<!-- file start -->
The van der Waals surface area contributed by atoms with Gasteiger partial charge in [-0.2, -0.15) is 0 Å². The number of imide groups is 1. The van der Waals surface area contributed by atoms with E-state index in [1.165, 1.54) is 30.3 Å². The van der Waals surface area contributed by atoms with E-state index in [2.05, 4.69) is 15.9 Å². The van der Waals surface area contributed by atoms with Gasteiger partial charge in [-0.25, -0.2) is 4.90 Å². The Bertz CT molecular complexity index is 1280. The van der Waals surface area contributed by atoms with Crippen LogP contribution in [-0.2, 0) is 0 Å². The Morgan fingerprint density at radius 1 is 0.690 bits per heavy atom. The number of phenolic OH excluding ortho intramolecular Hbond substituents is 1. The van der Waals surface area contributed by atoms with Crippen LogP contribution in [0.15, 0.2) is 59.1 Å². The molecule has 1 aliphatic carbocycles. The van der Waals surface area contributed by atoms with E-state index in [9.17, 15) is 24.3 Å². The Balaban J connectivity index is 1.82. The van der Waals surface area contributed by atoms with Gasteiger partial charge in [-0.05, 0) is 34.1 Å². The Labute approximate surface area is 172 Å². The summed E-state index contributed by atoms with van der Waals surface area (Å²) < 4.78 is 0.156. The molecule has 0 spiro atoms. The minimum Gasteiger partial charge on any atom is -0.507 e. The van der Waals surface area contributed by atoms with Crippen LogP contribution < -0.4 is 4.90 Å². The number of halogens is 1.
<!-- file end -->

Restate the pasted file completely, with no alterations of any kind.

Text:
The van der Waals surface area contributed by atoms with Gasteiger partial charge in [-0.2, -0.15) is 0 Å². The number of imide groups is 1. The van der Waals surface area contributed by atoms with E-state index in [1.165, 1.54) is 30.3 Å². The van der Waals surface area contributed by atoms with E-state index in [2.05, 4.69) is 15.9 Å². The van der Waals surface area contributed by atoms with Gasteiger partial charge in [-0.25, -0.2) is 4.90 Å². The Bertz CT molecular complexity index is 1280. The van der Waals surface area contributed by atoms with Crippen LogP contribution in [-0.2, 0) is 0 Å². The Morgan fingerprint density at radius 1 is 0.690 bits per heavy atom. The number of phenolic OH excluding ortho intramolecular Hbond substituents is 1. The van der Waals surface area contributed by atoms with Crippen LogP contribution in [0.15, 0.2) is 59.1 Å². The molecule has 1 aliphatic carbocycles. The van der Waals surface area contributed by atoms with E-state index in [9.17, 15) is 24.3 Å². The Balaban J connectivity index is 1.82. The van der Waals surface area contributed by atoms with Gasteiger partial charge in [-0.05, 0) is 34.1 Å². The Labute approximate surface area is 172 Å². The summed E-state index contributed by atoms with van der Waals surface area (Å²) < 4.78 is 0.156. The molecule has 0 spiro atoms. The minimum Gasteiger partial charge on any atom is -0.507 e. The van der Waals surface area contributed by atoms with Crippen LogP contribution < -0.4 is 4.90 Å². The number of halogens is 1.